By Carlon Colker, M.D. , F.A.C.N. Flex
Research has finally revealed the genetic key to muscle growth. The most powerful force in our bodies preventing big muscle gains is myostatin. This protein is coded directly into our genes and produced at different levels throughout our lives. Simply stated, the higher your blood levels of myostatin, the more your muscles break down and get smaller. When myostatin levels are high, even under the very best training and diet conditions, building muscle is nearly hopeless. Perhaps that’s why so many toil in the gym and never realize the gains they sweat for. Conversely, when myostatin levels are lower, muscle proliferation flourishes. Myostatin doesn’t just play havoc in the gym. Rather, it can plague us throughout our lives as well. It has been well established that myostatin levels increase with age and the physical deterioration (muscle wasting and increase in body fat) that accompanies aging.(1,2) Moreover, myostatin also has a well-proven influence on a host of diseases, including but by no means limited to wasting diseases, HIV infection, heart attack, congestive heart failure, muscular dystrophy, cancer, and sepsis.(3–10)
But fear not! There are some natural ways you just might be able to reduce the scourge of myostatin expression to optimize health, maximize muscle growth, and slow the aging process.
Intense Resistance Training
It seems like everyone these days hits the gym. But how intensely do you really train? Training intensity is the key to reducing myostatin. Perhaps the best research available to tell us this comes from a study that determined and compared the magnitude of changes in myostatin and insulin-like growth factor-1 (IGF-1) for muscle strength and muscle size in response to resistance training in healthy men. The study looked at 20 healthy men ages 18–45 studied over 10 weeks of intense resistance training. They tested arm strength (biceps curls), muscle gain (cross-sectional area of upper arm), IGF-1, and serum myostatin. While there were significant increases in both strength (+30%) and muscle gain (+12% in CSA), IGF-1 remained unchanged. Meanwhile, myostatin decreased in study subjects by an average of 20.3% over the 10 weeks.(11) These findings were very significant and consistent with a prior muscle-loss study on myostatin in which it was demonstrated that a plasma increase in myostatin of as little as 12% corresponded to an almost five-pound mean loss in lean skeletal muscle mass over 25 days.(12) The key difference in the previous study was training intensity! So taken together, while some weight training may help to decrease myostatin expression, it was the intensity of resistance training that brought about the biggest changes.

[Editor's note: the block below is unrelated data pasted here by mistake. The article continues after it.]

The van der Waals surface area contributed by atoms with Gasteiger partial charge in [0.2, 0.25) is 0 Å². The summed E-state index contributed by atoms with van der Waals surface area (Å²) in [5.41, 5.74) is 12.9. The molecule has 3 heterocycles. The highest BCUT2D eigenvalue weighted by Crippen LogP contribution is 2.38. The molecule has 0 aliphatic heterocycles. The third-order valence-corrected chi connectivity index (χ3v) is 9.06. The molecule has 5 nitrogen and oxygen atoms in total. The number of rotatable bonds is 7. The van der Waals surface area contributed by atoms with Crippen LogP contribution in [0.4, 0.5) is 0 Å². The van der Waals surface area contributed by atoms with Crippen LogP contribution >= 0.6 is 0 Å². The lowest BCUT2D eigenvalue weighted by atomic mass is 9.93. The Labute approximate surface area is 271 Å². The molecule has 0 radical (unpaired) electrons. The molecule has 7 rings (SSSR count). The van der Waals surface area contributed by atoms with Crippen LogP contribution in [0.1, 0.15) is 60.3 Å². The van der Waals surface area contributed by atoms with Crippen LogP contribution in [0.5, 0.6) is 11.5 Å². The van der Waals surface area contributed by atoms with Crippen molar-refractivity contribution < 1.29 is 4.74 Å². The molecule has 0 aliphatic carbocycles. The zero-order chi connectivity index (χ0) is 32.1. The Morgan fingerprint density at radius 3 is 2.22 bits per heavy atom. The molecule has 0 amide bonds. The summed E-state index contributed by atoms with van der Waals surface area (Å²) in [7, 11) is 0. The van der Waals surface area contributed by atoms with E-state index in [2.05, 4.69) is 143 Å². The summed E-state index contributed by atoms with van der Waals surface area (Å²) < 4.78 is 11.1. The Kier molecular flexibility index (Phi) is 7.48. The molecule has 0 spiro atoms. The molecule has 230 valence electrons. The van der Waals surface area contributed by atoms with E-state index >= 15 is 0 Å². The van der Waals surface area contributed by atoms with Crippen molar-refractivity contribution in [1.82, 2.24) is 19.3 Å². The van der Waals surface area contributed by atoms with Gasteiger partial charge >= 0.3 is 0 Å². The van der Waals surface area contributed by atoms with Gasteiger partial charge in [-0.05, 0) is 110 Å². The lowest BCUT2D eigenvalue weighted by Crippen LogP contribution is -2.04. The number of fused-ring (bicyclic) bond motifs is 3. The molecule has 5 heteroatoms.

Dietary monotony is something that nearly everyone experiences. Adhering to the structure of a diet can become boring, repetitive, and actually counterproductive. Meal consistency and regularity, albeit boring as heck, are time-tested staple processes in the bodybuilding lifestyle that certainly have their place when it comes to fostering a good physique. It’s certainly true that regular feeding is critical to countering catabolism. You should never feel starved, nor should you gorge until you’re stuffed. But while it should form the baseline management of your daily muscle-building routine, remember that myostatin expression still lurks. That’s because you’ll still have times when the thought of more food literally sickens you. I suspect this is brought about by periods of myostatin overexpression. Certainly studies tell us that myostatin gene expression and caloric restriction have a connection.(13) But whatever the mechanism, this is a critical time when you must temporarily go against the bodybuilding standard and avoid food for a short period by using a rare day of fasting to your metabolic advantage. I call it “structured fasting” because the way I do it, it’s not a complete hardcore fast. The key is to include an early substantial breakfast of something like protein, milk, and oats. After that, it’s no food at all but with very liberal amounts of water all day. I do this at least a few times a year, and it works like magic to clean out the system, reset the metabolism, and, I believe, keep myostatin expression in check.
De-Acidifying the Body